|Impact on ISA contribution limit||Payments reduce amount that can be paid to other ISAs ie. the overall limit for all ISAs (including LISA) is £20,000 for 2017/18.||Pension contributions have no impact on ISA saving limits.|
|Investment options||Either cash or stocks and shares.||Wide range of investment choice usually available.|
|Borrowing from the fund||May be possible to borrow a limited amount from LISA without a charge, provided it’s fully repaid within a specified time. This is likely to be considered through consultation.||Generally not possible to borrow from pension, other than in limited circumstances.|
|Tax on investment growth||None.||None, as long as the total funds are within the lifetime allowance.|
|Age you can access funds||Any time, but to avoid a clawback of the government bonus, plus growth and a 5% charge, any withdrawal before the age of 60 must be to fund a first home purchase up to £450,000 or on terminal illness.||Usually age 55. This is proposed to change to state retirement age minus 10 years. If life expectancy is less than 12 months withdrawal is possible at any age|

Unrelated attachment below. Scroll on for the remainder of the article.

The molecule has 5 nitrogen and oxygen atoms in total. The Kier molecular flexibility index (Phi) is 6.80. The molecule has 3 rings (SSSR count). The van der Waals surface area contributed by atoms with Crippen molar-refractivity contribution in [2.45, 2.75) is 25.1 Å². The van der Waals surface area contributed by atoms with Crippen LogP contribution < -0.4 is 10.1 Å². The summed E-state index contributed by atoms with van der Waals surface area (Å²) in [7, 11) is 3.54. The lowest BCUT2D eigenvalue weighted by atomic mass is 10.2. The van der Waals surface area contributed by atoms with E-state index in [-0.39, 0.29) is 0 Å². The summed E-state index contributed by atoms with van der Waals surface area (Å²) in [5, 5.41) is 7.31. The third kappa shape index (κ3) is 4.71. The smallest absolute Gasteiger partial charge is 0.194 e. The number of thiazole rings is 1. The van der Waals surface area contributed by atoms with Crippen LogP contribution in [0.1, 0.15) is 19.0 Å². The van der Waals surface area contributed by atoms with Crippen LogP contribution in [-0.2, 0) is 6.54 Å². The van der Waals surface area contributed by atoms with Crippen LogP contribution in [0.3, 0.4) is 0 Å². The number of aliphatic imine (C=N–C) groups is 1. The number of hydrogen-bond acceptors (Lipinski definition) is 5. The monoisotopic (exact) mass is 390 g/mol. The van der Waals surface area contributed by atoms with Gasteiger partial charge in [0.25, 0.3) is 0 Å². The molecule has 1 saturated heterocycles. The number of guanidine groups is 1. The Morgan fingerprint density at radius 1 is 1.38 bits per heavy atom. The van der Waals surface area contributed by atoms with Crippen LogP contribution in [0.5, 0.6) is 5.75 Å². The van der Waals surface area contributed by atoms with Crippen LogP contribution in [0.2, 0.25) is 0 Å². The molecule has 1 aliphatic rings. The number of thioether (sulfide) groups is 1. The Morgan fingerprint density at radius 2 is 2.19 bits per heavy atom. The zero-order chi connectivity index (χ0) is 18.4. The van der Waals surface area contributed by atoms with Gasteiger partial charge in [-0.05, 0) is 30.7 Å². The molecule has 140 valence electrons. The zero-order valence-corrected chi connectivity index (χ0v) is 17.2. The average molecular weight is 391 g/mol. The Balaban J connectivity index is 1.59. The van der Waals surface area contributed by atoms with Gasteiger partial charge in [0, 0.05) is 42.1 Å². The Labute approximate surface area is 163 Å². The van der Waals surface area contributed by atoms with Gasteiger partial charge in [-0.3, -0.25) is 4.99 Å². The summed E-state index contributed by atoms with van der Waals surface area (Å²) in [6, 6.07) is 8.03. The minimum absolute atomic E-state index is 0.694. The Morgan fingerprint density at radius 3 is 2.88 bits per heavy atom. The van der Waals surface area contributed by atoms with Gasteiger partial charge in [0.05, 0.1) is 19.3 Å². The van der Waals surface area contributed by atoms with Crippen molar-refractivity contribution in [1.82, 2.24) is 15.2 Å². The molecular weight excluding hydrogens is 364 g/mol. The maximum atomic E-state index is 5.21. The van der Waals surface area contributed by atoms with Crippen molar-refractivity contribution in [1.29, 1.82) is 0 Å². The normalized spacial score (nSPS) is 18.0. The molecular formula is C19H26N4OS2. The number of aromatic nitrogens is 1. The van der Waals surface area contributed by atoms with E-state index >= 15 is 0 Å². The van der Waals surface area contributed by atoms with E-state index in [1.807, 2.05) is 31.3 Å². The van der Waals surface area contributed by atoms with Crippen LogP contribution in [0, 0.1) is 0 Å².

|Early access penalty||Return of the government bonus, interest growth on that bonus, and a 5% charge on that sum. There may also be provider charges on exit.||Pension benefits paid before the age of 55 will be subject to an unauthorised payment charge of up to 55%. In reality early withdrawals are just not possible.|
|Position on death||Subject to IHT (except to the extent invested in BPR qualifying shares) but no further tax charges. Spouse can inherit value of a LISA as additional subscription allowance.||Free of IHT as long as Trustees have discretion to choose beneficiary (this is the case the vast majority of the time). Likely to have an income tax charge on benefits paid following death of a member age 75 or older.|
|Taxation on withdrawals||Tax-free withdrawals as long as funds are used to purchase a property or the investor is over 60 years old.||25% of fund is available as a tax-free “Pension Commencement Lump Sum”, the remaining 75% taxed on withdrawal as earned income, though no NI is payable.|